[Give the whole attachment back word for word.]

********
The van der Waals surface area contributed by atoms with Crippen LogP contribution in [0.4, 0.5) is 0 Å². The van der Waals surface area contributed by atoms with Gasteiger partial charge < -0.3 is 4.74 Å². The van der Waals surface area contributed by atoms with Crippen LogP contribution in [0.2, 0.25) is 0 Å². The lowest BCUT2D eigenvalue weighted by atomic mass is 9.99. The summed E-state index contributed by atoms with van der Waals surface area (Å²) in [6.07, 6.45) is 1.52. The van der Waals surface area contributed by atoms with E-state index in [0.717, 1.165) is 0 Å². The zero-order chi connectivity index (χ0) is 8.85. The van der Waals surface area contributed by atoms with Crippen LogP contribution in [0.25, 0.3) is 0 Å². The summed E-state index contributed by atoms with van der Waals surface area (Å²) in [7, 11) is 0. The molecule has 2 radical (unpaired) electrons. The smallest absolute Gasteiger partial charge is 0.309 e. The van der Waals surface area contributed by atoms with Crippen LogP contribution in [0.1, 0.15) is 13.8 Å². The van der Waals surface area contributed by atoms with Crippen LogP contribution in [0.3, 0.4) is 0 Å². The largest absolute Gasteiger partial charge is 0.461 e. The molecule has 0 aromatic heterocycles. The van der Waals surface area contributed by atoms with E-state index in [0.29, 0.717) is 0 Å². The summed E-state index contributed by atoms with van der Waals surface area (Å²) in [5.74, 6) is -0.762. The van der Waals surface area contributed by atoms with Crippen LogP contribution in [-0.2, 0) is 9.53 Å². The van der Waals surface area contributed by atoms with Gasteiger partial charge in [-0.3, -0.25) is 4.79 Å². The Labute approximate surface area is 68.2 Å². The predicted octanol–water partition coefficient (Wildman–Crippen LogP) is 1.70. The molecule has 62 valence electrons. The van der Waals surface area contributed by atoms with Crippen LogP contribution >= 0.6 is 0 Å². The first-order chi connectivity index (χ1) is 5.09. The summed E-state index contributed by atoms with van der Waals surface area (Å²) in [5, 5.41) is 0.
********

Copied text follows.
The van der Waals surface area contributed by atoms with Crippen LogP contribution in [0.4, 0.5) is 0 Å². The van der Waals surface area contributed by atoms with Gasteiger partial charge < -0.3 is 4.74 Å². The van der Waals surface area contributed by atoms with Crippen LogP contribution in [0.2, 0.25) is 0 Å². The lowest BCUT2D eigenvalue weighted by atomic mass is 9.99. The summed E-state index contributed by atoms with van der Waals surface area (Å²) in [6.07, 6.45) is 1.52. The van der Waals surface area contributed by atoms with E-state index in [0.717, 1.165) is 0 Å². The zero-order chi connectivity index (χ0) is 8.85. The van der Waals surface area contributed by atoms with Crippen LogP contribution in [0.25, 0.3) is 0 Å². The summed E-state index contributed by atoms with van der Waals surface area (Å²) in [7, 11) is 0. The molecule has 2 radical (unpaired) electrons. The smallest absolute Gasteiger partial charge is 0.309 e. The van der Waals surface area contributed by atoms with Crippen LogP contribution in [0.1, 0.15) is 13.8 Å². The van der Waals surface area contributed by atoms with Crippen LogP contribution in [0.3, 0.4) is 0 Å². The largest absolute Gasteiger partial charge is 0.461 e. The molecule has 0 aromatic heterocycles. The van der Waals surface area contributed by atoms with E-state index in [0.29, 0.717) is 0 Å². The summed E-state index contributed by atoms with van der Waals surface area (Å²) in [5.74, 6) is -0.762. The van der Waals surface area contributed by atoms with Crippen LogP contribution in [-0.2, 0) is 9.53 Å². The van der Waals surface area contributed by atoms with Gasteiger partial charge in [-0.3, -0.25) is 4.79 Å². The Labute approximate surface area is 68.2 Å². The predicted octanol–water partition coefficient (Wildman–Crippen LogP) is 1.70. The molecule has 62 valence electrons. The van der Waals surface area contributed by atoms with Crippen LogP contribution >= 0.6 is 0 Å². The first-order chi connectivity index (χ1) is 5.09. The summed E-state index contributed by atoms with van der Waals surface area (Å²) in [5, 5.41) is 0.